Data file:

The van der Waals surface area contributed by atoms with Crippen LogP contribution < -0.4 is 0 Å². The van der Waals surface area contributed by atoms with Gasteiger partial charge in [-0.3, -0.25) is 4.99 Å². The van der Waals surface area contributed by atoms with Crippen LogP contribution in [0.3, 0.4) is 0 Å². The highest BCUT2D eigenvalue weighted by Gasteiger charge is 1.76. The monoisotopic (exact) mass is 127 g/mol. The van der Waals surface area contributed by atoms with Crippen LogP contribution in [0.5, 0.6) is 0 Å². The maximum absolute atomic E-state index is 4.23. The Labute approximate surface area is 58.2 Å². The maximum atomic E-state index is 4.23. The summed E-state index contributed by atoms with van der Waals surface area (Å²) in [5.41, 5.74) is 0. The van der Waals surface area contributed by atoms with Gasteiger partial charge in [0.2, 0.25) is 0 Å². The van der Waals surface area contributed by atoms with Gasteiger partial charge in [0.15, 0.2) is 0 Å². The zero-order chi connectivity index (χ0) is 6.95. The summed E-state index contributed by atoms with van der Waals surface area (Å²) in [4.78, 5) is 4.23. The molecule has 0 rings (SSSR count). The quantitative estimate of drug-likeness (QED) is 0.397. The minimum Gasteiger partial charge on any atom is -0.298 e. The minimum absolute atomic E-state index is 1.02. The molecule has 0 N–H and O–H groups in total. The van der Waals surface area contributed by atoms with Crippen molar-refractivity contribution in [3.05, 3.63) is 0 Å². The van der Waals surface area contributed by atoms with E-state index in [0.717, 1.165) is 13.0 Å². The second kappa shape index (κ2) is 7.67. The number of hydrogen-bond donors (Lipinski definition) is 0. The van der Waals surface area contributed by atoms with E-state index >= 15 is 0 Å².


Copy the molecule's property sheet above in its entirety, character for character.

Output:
The van der Waals surface area contributed by atoms with Crippen LogP contribution < -0.4 is 0 Å². The van der Waals surface area contributed by atoms with Gasteiger partial charge in [-0.3, -0.25) is 4.99 Å². The van der Waals surface area contributed by atoms with Crippen LogP contribution in [0.3, 0.4) is 0 Å². The highest BCUT2D eigenvalue weighted by Gasteiger charge is 1.76. The monoisotopic (exact) mass is 127 g/mol. The van der Waals surface area contributed by atoms with Crippen LogP contribution in [0.5, 0.6) is 0 Å². The maximum absolute atomic E-state index is 4.23. The Labute approximate surface area is 58.2 Å². The maximum atomic E-state index is 4.23. The summed E-state index contributed by atoms with van der Waals surface area (Å²) in [5.41, 5.74) is 0. The van der Waals surface area contributed by atoms with Gasteiger partial charge in [0.2, 0.25) is 0 Å². The van der Waals surface area contributed by atoms with Gasteiger partial charge in [0.15, 0.2) is 0 Å². The zero-order chi connectivity index (χ0) is 6.95. The summed E-state index contributed by atoms with van der Waals surface area (Å²) in [4.78, 5) is 4.23. The molecule has 0 rings (SSSR count). The quantitative estimate of drug-likeness (QED) is 0.397. The minimum Gasteiger partial charge on any atom is -0.298 e. The minimum absolute atomic E-state index is 1.02. The molecule has 0 N–H and O–H groups in total. The van der Waals surface area contributed by atoms with Crippen molar-refractivity contribution in [3.05, 3.63) is 0 Å². The van der Waals surface area contributed by atoms with E-state index in [0.717, 1.165) is 13.0 Å². The second kappa shape index (κ2) is 7.67. The number of hydrogen-bond donors (Lipinski definition) is 0. The van der Waals surface area contributed by atoms with E-state index >= 15 is 0 Å².